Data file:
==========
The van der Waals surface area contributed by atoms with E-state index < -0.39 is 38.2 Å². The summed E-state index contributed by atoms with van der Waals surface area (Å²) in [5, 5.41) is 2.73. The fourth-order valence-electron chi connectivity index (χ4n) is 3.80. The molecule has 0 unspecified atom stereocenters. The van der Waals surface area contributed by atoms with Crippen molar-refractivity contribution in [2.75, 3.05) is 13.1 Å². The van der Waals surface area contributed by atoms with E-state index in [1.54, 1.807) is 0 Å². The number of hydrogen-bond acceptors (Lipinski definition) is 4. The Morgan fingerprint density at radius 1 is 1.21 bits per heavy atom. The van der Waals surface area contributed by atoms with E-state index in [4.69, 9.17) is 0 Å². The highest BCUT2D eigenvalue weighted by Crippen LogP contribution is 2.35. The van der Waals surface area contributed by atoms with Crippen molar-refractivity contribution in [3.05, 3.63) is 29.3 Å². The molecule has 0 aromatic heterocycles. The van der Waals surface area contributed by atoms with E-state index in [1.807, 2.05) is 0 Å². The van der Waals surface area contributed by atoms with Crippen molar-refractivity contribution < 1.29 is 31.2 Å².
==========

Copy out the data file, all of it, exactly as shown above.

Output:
The van der Waals surface area contributed by atoms with E-state index < -0.39 is 38.2 Å². The summed E-state index contributed by atoms with van der Waals surface area (Å²) in [5, 5.41) is 2.73. The fourth-order valence-electron chi connectivity index (χ4n) is 3.80. The molecule has 0 unspecified atom stereocenters. The van der Waals surface area contributed by atoms with Crippen molar-refractivity contribution in [2.75, 3.05) is 13.1 Å². The van der Waals surface area contributed by atoms with E-state index in [1.54, 1.807) is 0 Å². The number of hydrogen-bond acceptors (Lipinski definition) is 4. The Morgan fingerprint density at radius 1 is 1.21 bits per heavy atom. The van der Waals surface area contributed by atoms with E-state index in [4.69, 9.17) is 0 Å². The highest BCUT2D eigenvalue weighted by Crippen LogP contribution is 2.35. The van der Waals surface area contributed by atoms with Crippen molar-refractivity contribution in [3.05, 3.63) is 29.3 Å². The molecule has 0 aromatic heterocycles. The van der Waals surface area contributed by atoms with E-state index in [1.807, 2.05) is 0 Å². The van der Waals surface area contributed by atoms with Crippen molar-refractivity contribution < 1.29 is 31.2 Å².